It would be incorrect to assume this incident was the start of western alienation. Albertans had already had their fill of distant government. The first settlers came to southern Alberta and were for the most part adventure seeking souls from the East and from England. They had little use for government other than locally elected councils. These southerners were joined by an influx of Mormon settlers, also bearing a dislike of distant government controls. Because they were free traders, Liberal Party candidates won most elections in Alberta until 1922 when the United Farmers of Alberta (UFA) won the legislature. A farmer-based protest movement, the UFA lost power 13 years later to Social Credit, a party based on private enterprise and religion. Social Credit opposed restraints from federal governments. The party promised to pay every resident an annual dividend, a rather attractive promise in the depths of the Great Depression. Social Credit locked horns with Ottawa. A Social Credit law placing all banks under the province’s control was declared void by the Supreme Court of Canada. And a law that would have allowed censorship of the media was also killed by the federal court. Once oil was discovered in 1947, Alberta always had enough money for expensive social programs and didn’t need Ottawa as much. Western alienation rose to prominence with Prime Min-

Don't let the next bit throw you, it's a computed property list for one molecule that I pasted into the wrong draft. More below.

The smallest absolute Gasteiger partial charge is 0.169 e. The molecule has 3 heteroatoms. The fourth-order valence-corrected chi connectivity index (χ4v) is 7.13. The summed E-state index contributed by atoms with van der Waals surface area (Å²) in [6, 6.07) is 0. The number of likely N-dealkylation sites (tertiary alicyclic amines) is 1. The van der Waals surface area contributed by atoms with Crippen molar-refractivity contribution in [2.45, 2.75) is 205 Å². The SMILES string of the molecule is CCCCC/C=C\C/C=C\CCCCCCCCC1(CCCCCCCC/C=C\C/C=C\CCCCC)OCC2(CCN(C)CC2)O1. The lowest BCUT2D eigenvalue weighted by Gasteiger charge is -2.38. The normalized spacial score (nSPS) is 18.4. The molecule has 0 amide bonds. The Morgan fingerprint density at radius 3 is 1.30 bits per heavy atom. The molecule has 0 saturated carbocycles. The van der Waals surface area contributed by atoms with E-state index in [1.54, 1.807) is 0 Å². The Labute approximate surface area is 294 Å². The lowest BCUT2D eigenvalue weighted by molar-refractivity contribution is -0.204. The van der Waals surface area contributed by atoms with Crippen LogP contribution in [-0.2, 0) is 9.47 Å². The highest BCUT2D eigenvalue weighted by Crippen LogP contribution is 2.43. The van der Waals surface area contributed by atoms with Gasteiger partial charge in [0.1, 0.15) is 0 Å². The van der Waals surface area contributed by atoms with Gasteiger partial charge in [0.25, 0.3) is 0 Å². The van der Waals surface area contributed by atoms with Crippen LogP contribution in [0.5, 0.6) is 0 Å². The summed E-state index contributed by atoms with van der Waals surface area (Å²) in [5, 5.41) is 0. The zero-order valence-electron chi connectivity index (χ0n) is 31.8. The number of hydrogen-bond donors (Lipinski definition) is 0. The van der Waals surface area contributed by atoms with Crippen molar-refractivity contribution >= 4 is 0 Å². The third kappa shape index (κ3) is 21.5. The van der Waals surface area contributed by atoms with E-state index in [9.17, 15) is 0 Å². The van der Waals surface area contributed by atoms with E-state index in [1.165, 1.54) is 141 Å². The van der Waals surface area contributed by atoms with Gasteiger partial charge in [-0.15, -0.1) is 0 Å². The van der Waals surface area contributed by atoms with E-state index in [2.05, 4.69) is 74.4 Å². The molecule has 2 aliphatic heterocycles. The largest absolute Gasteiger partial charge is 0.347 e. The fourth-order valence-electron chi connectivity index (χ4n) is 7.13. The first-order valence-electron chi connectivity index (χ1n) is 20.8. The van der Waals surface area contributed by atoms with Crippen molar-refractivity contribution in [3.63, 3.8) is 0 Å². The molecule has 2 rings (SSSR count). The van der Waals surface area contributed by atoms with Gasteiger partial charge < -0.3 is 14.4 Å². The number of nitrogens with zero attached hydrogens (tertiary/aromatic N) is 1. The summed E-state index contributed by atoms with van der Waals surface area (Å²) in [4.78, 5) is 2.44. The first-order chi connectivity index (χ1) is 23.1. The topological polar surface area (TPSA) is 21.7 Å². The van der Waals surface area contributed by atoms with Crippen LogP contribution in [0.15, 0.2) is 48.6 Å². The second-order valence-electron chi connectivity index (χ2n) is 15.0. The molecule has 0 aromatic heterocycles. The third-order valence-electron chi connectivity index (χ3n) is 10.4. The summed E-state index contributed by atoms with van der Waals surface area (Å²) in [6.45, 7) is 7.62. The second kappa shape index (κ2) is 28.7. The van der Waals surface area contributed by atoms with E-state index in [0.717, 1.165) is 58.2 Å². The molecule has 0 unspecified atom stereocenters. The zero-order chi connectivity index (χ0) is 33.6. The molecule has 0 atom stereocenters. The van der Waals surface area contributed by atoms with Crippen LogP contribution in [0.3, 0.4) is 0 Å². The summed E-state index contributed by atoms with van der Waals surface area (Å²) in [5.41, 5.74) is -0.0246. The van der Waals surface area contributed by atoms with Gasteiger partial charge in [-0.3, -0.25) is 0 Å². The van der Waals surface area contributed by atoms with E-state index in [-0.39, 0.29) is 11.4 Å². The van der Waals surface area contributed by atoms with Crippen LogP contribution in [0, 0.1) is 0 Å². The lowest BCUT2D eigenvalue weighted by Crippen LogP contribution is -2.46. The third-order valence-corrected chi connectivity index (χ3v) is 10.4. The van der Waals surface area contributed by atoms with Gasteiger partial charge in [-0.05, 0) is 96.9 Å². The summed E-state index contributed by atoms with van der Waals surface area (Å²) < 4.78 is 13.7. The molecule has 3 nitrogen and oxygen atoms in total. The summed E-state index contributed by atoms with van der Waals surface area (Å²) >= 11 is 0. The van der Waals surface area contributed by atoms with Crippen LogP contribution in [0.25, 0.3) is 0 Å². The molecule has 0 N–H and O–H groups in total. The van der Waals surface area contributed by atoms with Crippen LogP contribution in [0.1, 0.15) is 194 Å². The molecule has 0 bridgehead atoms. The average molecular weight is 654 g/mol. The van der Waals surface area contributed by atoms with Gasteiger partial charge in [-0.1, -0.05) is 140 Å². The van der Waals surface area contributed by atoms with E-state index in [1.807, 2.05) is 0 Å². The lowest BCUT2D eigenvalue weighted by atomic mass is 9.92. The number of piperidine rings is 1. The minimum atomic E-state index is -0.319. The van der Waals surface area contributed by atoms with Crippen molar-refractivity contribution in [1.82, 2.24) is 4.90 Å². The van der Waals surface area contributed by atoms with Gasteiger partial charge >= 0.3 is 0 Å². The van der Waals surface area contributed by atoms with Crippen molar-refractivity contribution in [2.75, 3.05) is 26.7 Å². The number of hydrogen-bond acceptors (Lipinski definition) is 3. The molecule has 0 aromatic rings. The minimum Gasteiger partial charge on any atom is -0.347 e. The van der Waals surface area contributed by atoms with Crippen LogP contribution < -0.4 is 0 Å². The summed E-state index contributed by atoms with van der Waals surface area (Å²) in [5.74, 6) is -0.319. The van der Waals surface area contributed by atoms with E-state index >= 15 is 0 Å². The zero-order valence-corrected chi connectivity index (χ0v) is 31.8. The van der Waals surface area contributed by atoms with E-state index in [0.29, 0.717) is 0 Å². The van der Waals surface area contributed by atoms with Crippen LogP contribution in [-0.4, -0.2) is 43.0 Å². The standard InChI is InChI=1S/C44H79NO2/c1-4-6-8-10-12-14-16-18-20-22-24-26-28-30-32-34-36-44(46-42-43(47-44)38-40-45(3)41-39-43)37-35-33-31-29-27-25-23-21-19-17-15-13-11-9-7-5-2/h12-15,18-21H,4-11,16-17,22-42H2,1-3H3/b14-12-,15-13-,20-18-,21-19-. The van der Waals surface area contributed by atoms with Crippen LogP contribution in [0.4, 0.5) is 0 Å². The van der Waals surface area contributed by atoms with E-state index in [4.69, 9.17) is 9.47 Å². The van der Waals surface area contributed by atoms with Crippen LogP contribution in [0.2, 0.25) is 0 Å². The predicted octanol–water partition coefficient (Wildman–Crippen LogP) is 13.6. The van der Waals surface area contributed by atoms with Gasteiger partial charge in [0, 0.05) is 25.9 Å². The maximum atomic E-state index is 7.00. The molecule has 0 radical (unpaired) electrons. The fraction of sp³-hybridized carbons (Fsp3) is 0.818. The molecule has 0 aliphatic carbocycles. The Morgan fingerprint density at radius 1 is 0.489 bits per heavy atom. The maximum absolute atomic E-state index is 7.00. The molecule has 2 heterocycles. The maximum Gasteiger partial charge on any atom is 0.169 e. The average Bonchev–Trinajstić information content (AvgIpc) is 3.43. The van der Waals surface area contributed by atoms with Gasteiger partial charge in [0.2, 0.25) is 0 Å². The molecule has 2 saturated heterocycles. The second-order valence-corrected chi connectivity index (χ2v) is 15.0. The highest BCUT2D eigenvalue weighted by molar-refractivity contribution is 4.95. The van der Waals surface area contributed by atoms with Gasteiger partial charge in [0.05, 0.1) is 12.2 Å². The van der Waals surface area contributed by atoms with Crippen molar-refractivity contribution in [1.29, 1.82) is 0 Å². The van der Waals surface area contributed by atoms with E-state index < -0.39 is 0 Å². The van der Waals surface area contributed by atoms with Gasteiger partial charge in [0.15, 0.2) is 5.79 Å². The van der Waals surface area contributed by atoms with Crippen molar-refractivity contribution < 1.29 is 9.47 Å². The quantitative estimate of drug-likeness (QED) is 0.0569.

ister Pierre Trudeau’s National Energy Policy limiting domestic price increases and with federal government acquisition of an oil company Petro-Canada, since sold to the private sector. When oil prices collapsed in 2014, Albertans, accustomed to their province being the Canadian engine of growth, became frustrated. Inability to build pipelines to move oil offshore and release Alberta oil from the American price discount raised the alienation level once more. In court, Alberta challenged the federal government’s right to levy a carbon tax that will limit the use of oil. History indicates Albertans have always felt alienated from the distant federal government, but the current alienation must be taken seriously. When Pierre Trudeau managed the feat of returning the Canadian constitution to Canada from the United Kingdom he made one major concession to the premiers. It was the notwithstanding clause that allows a province to withdraw from a law it cannot accept. The notwithstanding clause offers provinces a weapon to disrupt, perhaps destroy, the Canada we know and love, by removing some provinces from federal laws. Ron Walter can be reached at ronjoy@sasktel.net The views and opinions expressed in this article are those of the author, and do not necessarily reflect the position of this publication.